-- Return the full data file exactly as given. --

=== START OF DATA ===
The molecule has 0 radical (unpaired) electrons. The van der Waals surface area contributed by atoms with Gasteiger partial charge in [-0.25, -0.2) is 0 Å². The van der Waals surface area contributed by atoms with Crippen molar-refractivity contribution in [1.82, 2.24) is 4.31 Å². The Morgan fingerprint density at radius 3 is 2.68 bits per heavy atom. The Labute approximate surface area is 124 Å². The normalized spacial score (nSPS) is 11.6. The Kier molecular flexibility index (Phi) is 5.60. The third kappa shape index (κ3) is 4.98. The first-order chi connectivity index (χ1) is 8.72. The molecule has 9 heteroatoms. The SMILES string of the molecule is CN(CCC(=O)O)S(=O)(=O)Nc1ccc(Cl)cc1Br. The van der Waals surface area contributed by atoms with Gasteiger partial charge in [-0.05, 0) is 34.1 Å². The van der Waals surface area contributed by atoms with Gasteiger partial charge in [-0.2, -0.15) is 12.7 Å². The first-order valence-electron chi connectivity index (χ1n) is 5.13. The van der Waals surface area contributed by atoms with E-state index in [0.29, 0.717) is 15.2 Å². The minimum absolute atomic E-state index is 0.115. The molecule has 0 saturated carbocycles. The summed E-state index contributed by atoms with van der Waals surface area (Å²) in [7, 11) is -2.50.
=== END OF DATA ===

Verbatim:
The molecule has 0 radical (unpaired) electrons. The van der Waals surface area contributed by atoms with Gasteiger partial charge in [-0.25, -0.2) is 0 Å². The van der Waals surface area contributed by atoms with Crippen molar-refractivity contribution in [1.82, 2.24) is 4.31 Å². The Morgan fingerprint density at radius 3 is 2.68 bits per heavy atom. The Labute approximate surface area is 124 Å². The normalized spacial score (nSPS) is 11.6. The Kier molecular flexibility index (Phi) is 5.60. The third kappa shape index (κ3) is 4.98. The first-order chi connectivity index (χ1) is 8.72. The molecule has 9 heteroatoms. The SMILES string of the molecule is CN(CCC(=O)O)S(=O)(=O)Nc1ccc(Cl)cc1Br. The van der Waals surface area contributed by atoms with Gasteiger partial charge in [-0.05, 0) is 34.1 Å². The van der Waals surface area contributed by atoms with Gasteiger partial charge in [-0.2, -0.15) is 12.7 Å². The first-order valence-electron chi connectivity index (χ1n) is 5.13. The van der Waals surface area contributed by atoms with E-state index in [0.29, 0.717) is 15.2 Å². The minimum absolute atomic E-state index is 0.115. The molecule has 0 saturated carbocycles. The summed E-state index contributed by atoms with van der Waals surface area (Å²) in [7, 11) is -2.50.